ORE Seminar: Sounds, Signals, Spectra: Splash to Buzz

April 20, 3:30pm - 4:30pm
Mānoa Campus, Holmes Hall 247 & Zoom (see description for meeting ID and passcode)

Acoustics is an extensive inter-disciplinary research area that encompasses topics in diverse fields such as music, science and engineering. The areas of acoustic share a common core with respect to the governing equations for wave propagation in gaseous (air), liquid (water) or solid materials. Bubbles play an important role in sound generation in the ocean as well physical and biomedical acoustic applications. Recent experimental studies on acoustics of bubbles are presented. In air entrainment processes, unique acoustic signatures are associated with their oscillations. Drop impact on surfaces has been studied comprehensively as it has wide range of fundamental and practical implications. The splash, spreading and rebound have been investigated with respect to substrate interfaces with hydrophobic surfaces being of particular interest. Also the associated acoustics of the drop impact has only recently been explored in terms of air entrainment and substrate vibrations. Recent experimental results are presented for drop on drop impact and also the impact of hydrogel spheres on drops resting on hydrophobic surfaces. The initial rebound and subsequent jet break-up are shown in analysis of the signal’s amplitude and phase. Also discussed are biological acoustics with respect to the buzz of insect’s flapping wing sounds. The sounds of flapping wing insects are typically dominated by a fundamental with higher harmonics though the underlying structure and aero-acoustics beyond the frequency and amplitude are not well understood, especially for beetles. The aerodynamics and acoustics of invasive species of beetles are of interest in terms of fundamentals of flight and detection methods. Coconut Rhinoceros Beetle (Oryctes rhinoceros) and the Oriental Flower Beetle (Protaetia orientalis) have been studied during tethered flight with synchronized microphone array measurements and high speed video (1000-10,000 fps). Computational fluid dynamics simulations were performed using the unsteady compressible flow solver (CAESIM, Adaptive Research, Inc.) using a high resolution (TVD) methodology. Models of the wing flapping motion were accomplished using mesh deformation techniques with the flapping following from rotation with prescribed bending and coupled rotation and translation from the wing’s hinge position. This seminar will be given by Dr. John S. Allen, Associate Professor in the Mechanical Engineering Department. Zoom Meeting ID: 960 4654 5799, Meeting Passcode: OREseminar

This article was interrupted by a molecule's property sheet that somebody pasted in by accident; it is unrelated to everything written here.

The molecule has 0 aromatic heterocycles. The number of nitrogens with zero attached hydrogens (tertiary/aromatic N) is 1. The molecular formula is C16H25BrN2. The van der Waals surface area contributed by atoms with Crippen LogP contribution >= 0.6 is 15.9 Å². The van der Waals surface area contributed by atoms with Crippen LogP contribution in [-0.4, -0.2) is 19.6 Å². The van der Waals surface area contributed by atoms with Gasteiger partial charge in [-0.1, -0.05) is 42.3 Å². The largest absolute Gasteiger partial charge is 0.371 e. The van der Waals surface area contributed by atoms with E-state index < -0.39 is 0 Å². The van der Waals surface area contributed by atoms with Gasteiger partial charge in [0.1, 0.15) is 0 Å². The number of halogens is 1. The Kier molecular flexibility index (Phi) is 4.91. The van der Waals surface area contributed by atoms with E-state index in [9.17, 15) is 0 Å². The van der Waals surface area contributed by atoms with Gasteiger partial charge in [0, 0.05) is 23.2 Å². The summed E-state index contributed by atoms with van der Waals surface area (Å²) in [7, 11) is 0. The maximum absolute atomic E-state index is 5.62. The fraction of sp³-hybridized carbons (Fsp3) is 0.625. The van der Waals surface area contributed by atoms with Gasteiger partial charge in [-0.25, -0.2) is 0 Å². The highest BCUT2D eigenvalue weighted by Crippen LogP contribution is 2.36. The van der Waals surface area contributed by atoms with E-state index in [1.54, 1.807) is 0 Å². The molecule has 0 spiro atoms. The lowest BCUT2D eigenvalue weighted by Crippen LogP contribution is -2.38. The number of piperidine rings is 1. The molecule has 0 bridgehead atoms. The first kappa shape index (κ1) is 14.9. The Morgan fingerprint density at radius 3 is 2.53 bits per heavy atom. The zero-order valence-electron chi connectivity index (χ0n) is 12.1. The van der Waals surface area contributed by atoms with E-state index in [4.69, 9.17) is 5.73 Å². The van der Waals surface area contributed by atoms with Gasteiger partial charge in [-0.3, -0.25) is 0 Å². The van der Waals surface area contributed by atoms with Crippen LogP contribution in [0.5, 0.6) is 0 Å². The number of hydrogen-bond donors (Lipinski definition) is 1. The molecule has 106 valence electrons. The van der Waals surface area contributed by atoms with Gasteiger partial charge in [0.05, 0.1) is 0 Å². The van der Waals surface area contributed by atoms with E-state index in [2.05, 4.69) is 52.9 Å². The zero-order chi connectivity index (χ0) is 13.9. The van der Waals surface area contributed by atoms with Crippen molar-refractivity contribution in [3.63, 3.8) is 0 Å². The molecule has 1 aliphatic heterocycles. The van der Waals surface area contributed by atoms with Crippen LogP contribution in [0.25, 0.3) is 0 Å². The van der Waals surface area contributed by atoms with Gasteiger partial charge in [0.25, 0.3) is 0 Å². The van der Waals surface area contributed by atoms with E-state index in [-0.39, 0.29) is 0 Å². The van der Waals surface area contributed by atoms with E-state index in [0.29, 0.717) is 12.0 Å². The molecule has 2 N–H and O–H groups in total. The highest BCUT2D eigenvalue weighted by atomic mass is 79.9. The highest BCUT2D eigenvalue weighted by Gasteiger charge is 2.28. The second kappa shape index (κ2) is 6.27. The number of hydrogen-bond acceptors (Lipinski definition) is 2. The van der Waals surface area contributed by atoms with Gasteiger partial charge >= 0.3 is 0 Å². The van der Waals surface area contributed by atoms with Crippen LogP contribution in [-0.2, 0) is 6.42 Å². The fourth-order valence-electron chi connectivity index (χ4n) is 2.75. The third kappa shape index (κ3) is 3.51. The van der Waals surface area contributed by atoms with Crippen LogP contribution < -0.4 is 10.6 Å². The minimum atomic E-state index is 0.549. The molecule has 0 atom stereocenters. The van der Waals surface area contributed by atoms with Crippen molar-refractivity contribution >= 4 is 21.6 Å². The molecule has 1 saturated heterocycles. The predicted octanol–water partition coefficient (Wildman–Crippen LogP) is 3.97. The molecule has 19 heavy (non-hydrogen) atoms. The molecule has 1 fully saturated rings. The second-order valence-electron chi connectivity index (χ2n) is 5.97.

Event Sponsor
Ocean and Resources Engineering, Mānoa Campus

More Information
(808) 956-7572, https://www.soest.hawaii.edu/ore/event/seminar_220420/

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